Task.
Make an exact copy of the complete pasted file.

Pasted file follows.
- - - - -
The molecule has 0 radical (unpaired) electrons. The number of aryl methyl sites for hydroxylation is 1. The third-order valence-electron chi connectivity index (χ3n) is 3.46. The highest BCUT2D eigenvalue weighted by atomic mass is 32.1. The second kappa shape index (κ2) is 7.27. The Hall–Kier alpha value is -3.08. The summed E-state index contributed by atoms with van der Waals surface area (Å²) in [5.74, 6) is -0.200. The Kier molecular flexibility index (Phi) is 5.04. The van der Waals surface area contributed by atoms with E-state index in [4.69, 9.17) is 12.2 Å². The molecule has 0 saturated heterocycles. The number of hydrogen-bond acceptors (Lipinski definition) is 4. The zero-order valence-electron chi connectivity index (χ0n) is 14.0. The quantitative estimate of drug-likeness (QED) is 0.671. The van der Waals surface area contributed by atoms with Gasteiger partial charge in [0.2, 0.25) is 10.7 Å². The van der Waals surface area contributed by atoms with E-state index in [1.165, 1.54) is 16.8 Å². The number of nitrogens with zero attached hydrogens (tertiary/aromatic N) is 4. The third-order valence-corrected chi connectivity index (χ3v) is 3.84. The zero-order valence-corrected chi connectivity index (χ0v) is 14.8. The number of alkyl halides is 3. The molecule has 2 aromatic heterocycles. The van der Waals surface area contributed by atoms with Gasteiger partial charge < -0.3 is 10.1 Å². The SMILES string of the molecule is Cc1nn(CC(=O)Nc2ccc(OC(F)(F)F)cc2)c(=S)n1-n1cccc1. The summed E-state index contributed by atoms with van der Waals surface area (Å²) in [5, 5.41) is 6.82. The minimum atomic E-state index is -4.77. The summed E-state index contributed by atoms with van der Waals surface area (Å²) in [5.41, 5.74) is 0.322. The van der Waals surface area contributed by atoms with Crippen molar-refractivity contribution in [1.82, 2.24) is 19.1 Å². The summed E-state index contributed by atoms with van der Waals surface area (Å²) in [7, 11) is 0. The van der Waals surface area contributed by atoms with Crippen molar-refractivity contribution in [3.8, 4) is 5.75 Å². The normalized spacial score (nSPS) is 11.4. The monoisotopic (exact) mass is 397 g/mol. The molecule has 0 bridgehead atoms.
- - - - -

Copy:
The molecule has 0 radical (unpaired) electrons. The number of aryl methyl sites for hydroxylation is 1. The third-order valence-electron chi connectivity index (χ3n) is 3.46. The highest BCUT2D eigenvalue weighted by atomic mass is 32.1. The second kappa shape index (κ2) is 7.27. The Hall–Kier alpha value is -3.08. The summed E-state index contributed by atoms with van der Waals surface area (Å²) in [5.74, 6) is -0.200. The Kier molecular flexibility index (Phi) is 5.04. The van der Waals surface area contributed by atoms with E-state index in [4.69, 9.17) is 12.2 Å². The molecule has 0 saturated heterocycles. The number of hydrogen-bond acceptors (Lipinski definition) is 4. The zero-order valence-electron chi connectivity index (χ0n) is 14.0. The quantitative estimate of drug-likeness (QED) is 0.671. The van der Waals surface area contributed by atoms with Gasteiger partial charge in [0.2, 0.25) is 10.7 Å². The van der Waals surface area contributed by atoms with E-state index in [1.165, 1.54) is 16.8 Å². The number of nitrogens with zero attached hydrogens (tertiary/aromatic N) is 4. The third-order valence-corrected chi connectivity index (χ3v) is 3.84. The zero-order valence-corrected chi connectivity index (χ0v) is 14.8. The number of alkyl halides is 3. The molecule has 2 aromatic heterocycles. The van der Waals surface area contributed by atoms with Gasteiger partial charge < -0.3 is 10.1 Å². The SMILES string of the molecule is Cc1nn(CC(=O)Nc2ccc(OC(F)(F)F)cc2)c(=S)n1-n1cccc1. The summed E-state index contributed by atoms with van der Waals surface area (Å²) in [5, 5.41) is 6.82. The minimum atomic E-state index is -4.77. The summed E-state index contributed by atoms with van der Waals surface area (Å²) in [5.41, 5.74) is 0.322. The van der Waals surface area contributed by atoms with Crippen molar-refractivity contribution in [1.82, 2.24) is 19.1 Å². The summed E-state index contributed by atoms with van der Waals surface area (Å²) in [7, 11) is 0. The van der Waals surface area contributed by atoms with Crippen molar-refractivity contribution in [3.8, 4) is 5.75 Å². The normalized spacial score (nSPS) is 11.4. The monoisotopic (exact) mass is 397 g/mol. The molecule has 0 bridgehead atoms.